From between the leaves of the nut tree, crumbs of light fall chaotically on Iuliana’s arms. She sits on a chair, legs crossed, and around her, a few youngsters from the camp gather up questionnaires with information received from locals. They count them and debate how many other families might have children or grand-children and might want to answer a few questions about their education. “You can count my family in.” Behind them, protected by trees, houses, hearts and other drawings scribbled on its walls by kids lies the kindergarten building, like a small fortress of artists and future activists. Iuliana’s here with the others, for now.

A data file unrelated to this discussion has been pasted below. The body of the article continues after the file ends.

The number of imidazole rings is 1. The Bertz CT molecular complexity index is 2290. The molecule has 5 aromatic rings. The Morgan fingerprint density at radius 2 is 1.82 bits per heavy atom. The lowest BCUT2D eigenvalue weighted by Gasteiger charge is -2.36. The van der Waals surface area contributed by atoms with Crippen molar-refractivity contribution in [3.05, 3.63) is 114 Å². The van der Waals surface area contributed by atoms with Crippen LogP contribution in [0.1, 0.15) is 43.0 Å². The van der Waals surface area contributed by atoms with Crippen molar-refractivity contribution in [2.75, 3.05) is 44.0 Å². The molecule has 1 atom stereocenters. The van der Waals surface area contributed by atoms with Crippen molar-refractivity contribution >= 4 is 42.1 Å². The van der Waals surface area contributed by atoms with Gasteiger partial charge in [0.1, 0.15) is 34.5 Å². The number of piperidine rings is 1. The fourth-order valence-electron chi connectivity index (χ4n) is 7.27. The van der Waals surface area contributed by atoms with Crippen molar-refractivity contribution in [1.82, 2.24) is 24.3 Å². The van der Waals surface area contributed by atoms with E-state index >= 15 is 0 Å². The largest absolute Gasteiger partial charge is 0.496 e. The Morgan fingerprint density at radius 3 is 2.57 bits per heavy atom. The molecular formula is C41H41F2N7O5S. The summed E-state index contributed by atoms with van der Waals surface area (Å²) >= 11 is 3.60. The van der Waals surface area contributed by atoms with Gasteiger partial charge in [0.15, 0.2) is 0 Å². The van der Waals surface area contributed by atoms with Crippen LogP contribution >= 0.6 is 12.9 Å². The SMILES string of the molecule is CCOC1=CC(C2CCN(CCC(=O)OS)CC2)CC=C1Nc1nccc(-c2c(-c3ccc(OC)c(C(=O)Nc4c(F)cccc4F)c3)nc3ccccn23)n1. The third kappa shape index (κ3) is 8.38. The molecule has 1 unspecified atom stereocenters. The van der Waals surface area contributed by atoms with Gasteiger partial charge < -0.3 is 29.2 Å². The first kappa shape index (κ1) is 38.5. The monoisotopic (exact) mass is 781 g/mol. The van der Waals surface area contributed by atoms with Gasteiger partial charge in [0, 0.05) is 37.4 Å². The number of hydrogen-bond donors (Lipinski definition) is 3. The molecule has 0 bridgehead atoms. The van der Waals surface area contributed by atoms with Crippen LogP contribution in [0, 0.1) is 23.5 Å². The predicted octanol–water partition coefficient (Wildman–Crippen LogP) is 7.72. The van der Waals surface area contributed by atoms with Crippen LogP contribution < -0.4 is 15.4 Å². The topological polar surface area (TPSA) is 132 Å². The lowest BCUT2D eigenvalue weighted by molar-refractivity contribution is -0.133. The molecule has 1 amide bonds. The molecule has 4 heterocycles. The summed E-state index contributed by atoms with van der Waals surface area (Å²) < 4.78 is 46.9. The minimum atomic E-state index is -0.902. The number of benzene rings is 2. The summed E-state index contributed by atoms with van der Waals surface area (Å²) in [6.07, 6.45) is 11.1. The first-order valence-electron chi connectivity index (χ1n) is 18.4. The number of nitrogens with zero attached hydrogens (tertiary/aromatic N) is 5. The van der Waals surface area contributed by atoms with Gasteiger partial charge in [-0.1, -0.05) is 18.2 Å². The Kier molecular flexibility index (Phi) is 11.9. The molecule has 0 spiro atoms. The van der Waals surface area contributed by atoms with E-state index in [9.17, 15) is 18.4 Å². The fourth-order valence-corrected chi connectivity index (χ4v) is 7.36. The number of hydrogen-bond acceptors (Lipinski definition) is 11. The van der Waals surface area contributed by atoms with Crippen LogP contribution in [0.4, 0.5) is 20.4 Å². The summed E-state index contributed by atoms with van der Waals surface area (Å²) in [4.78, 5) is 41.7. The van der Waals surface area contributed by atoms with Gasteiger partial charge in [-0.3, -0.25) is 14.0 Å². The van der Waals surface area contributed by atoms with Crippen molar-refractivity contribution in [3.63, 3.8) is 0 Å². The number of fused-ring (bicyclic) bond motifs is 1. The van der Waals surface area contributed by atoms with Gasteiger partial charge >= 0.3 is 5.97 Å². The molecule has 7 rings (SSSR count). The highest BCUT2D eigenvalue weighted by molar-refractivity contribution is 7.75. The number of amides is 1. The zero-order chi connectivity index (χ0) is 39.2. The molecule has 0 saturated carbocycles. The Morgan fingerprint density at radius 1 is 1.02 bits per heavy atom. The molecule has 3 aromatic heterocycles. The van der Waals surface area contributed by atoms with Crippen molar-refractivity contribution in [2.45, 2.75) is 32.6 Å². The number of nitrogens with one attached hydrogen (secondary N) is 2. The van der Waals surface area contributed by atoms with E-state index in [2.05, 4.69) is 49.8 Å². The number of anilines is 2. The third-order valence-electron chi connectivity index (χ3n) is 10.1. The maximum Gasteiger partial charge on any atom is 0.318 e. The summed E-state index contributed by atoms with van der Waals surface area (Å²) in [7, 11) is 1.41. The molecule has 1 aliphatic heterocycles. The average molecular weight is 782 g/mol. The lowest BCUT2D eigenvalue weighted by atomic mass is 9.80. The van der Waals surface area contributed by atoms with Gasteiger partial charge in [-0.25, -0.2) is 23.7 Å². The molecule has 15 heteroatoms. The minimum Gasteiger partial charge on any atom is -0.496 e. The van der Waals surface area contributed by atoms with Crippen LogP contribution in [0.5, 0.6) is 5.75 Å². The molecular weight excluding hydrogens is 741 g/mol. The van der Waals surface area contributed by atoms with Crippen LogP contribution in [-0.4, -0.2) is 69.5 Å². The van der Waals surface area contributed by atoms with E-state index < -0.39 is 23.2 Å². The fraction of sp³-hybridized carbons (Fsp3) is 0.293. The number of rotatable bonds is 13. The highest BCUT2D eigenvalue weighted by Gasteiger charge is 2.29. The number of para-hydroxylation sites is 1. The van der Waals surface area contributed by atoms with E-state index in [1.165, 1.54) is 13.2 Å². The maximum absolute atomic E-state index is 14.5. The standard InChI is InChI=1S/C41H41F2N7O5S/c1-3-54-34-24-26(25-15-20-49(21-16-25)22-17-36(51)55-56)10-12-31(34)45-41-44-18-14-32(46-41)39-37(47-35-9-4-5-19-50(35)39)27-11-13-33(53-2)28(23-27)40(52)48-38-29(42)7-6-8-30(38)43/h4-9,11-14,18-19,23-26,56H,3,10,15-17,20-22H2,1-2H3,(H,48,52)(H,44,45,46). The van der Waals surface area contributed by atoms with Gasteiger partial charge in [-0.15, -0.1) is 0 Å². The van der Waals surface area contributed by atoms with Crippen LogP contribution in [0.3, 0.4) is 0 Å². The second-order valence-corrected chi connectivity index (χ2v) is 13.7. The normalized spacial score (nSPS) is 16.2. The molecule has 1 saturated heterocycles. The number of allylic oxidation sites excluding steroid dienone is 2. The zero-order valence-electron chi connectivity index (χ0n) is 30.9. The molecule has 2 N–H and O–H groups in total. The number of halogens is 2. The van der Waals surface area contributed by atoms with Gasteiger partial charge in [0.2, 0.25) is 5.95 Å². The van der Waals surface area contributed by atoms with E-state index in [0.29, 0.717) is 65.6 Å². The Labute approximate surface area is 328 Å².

“I’m not going to high-school anymore. When I go away now, I won’t come back any time soon. I want to work there, get my driver’s license. High-school is important and I really wanted to go, but if it’s not an option? Not only does it help with getting a job, but had I been allowed, I would have attended. But now I want to work. You know, that’s what I want, to be independent.”